I suppose the last area in which idealists should be able to work would be the non-profit sector. I have worked in two non-profits in my life. One was a children's home, in which the administration was so corrupt and dishonest that I quickly felt my idealism drain from me every time I faced one of them. The other was a food bank, that was run by some very odd characters for whom their mission seemed almost secondary. There was one person there who reinforced my ideals, and stayed sold on the mission no matter what. But she was only 20% of the entire staff. I hope she is still there, doing good.

My problem is that I hurt when my ideals are violated. I believe in the interwovenness of every living creature. I still have a, perhaps jaded, view of the 1960s, and wish that the hippies who were preaching peace and tolerance and equality hadn't gone on to become investment bankers and right-wing conservatives. Someone I work with recently quoted the old joke to me, "If you are not a liberal when you are young, you have no heart. If you are not a conservative when you are older, you have no brain." I told him I didn't find that at all funny, especially since my growth has been in the opposite direction. (...I was so much older then, I'm younger than that now." Bob Dylan.)  I still have hope that people can change, and begin to care about each other. I don't see it happening in my lifetime. There are too many people who think the old way is better because that's the way things have always been done. I would like to ask them about certain things that were done in the past-slavery, driving native Americans off their lands, or poisoning them with illness, conquering civilizations that were already advanced beyond the conquerors, etc. Should those things come back just because it is good to hold on to the way things were done in the past? I think not. But where can an idealist go to work, and have ideals intact upon retirement?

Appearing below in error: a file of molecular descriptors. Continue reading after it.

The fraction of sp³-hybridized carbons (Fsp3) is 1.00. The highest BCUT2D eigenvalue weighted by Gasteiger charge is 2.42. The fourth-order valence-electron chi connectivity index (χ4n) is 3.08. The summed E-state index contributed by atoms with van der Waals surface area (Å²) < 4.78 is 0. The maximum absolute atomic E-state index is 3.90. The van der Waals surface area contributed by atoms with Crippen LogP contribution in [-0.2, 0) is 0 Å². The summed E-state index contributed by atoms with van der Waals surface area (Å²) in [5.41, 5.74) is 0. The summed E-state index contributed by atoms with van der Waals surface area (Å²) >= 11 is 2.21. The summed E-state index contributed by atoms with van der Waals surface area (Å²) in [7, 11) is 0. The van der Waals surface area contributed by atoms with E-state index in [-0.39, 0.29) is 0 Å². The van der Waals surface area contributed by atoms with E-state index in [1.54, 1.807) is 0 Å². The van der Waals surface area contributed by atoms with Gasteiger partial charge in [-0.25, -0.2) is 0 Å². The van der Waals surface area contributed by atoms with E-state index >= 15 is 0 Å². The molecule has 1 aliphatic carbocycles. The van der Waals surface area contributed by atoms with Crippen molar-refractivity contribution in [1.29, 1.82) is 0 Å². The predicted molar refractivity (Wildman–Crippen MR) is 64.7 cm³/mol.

No comments: